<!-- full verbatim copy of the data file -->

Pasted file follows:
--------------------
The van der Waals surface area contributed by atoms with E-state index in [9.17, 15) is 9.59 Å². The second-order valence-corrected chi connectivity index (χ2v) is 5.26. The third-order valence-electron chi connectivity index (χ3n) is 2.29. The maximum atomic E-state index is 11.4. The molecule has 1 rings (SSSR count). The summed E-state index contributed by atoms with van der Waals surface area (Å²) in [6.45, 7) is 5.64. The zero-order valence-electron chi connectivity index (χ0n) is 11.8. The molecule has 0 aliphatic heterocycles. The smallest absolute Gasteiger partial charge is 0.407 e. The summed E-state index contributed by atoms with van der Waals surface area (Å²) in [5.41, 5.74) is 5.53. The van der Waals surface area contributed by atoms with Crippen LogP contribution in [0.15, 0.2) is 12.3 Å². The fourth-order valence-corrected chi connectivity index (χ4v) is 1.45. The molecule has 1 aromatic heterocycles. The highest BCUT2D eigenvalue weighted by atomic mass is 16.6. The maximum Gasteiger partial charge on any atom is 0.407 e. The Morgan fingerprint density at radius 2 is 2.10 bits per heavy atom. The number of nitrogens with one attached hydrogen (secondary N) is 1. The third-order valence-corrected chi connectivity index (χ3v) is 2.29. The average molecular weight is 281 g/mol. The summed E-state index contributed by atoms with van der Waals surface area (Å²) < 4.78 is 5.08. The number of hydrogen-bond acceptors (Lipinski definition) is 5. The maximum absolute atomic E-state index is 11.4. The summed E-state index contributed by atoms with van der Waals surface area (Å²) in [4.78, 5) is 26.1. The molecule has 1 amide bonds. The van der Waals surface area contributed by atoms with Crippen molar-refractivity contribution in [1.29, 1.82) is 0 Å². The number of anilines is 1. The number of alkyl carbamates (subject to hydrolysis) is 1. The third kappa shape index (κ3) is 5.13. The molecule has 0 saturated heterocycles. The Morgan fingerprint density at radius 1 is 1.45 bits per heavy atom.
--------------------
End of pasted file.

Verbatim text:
The van der Waals surface area contributed by atoms with E-state index in [9.17, 15) is 9.59 Å². The second-order valence-corrected chi connectivity index (χ2v) is 5.26. The third-order valence-electron chi connectivity index (χ3n) is 2.29. The maximum atomic E-state index is 11.4. The molecule has 1 rings (SSSR count). The summed E-state index contributed by atoms with van der Waals surface area (Å²) in [6.45, 7) is 5.64. The zero-order valence-electron chi connectivity index (χ0n) is 11.8. The molecule has 0 aliphatic heterocycles. The smallest absolute Gasteiger partial charge is 0.407 e. The summed E-state index contributed by atoms with van der Waals surface area (Å²) in [5.41, 5.74) is 5.53. The van der Waals surface area contributed by atoms with Crippen LogP contribution in [0.15, 0.2) is 12.3 Å². The fourth-order valence-corrected chi connectivity index (χ4v) is 1.45. The molecule has 1 aromatic heterocycles. The highest BCUT2D eigenvalue weighted by atomic mass is 16.6. The maximum Gasteiger partial charge on any atom is 0.407 e. The Morgan fingerprint density at radius 2 is 2.10 bits per heavy atom. The number of nitrogens with one attached hydrogen (secondary N) is 1. The third-order valence-corrected chi connectivity index (χ3v) is 2.29. The average molecular weight is 281 g/mol. The summed E-state index contributed by atoms with van der Waals surface area (Å²) < 4.78 is 5.08. The number of hydrogen-bond acceptors (Lipinski definition) is 5. The maximum absolute atomic E-state index is 11.4. The summed E-state index contributed by atoms with van der Waals surface area (Å²) in [4.78, 5) is 26.1. The molecule has 1 amide bonds. The van der Waals surface area contributed by atoms with Crippen molar-refractivity contribution in [1.29, 1.82) is 0 Å². The number of anilines is 1. The number of alkyl carbamates (subject to hydrolysis) is 1. The third kappa shape index (κ3) is 5.13. The molecule has 0 saturated heterocycles. The Morgan fingerprint density at radius 1 is 1.45 bits per heavy atom.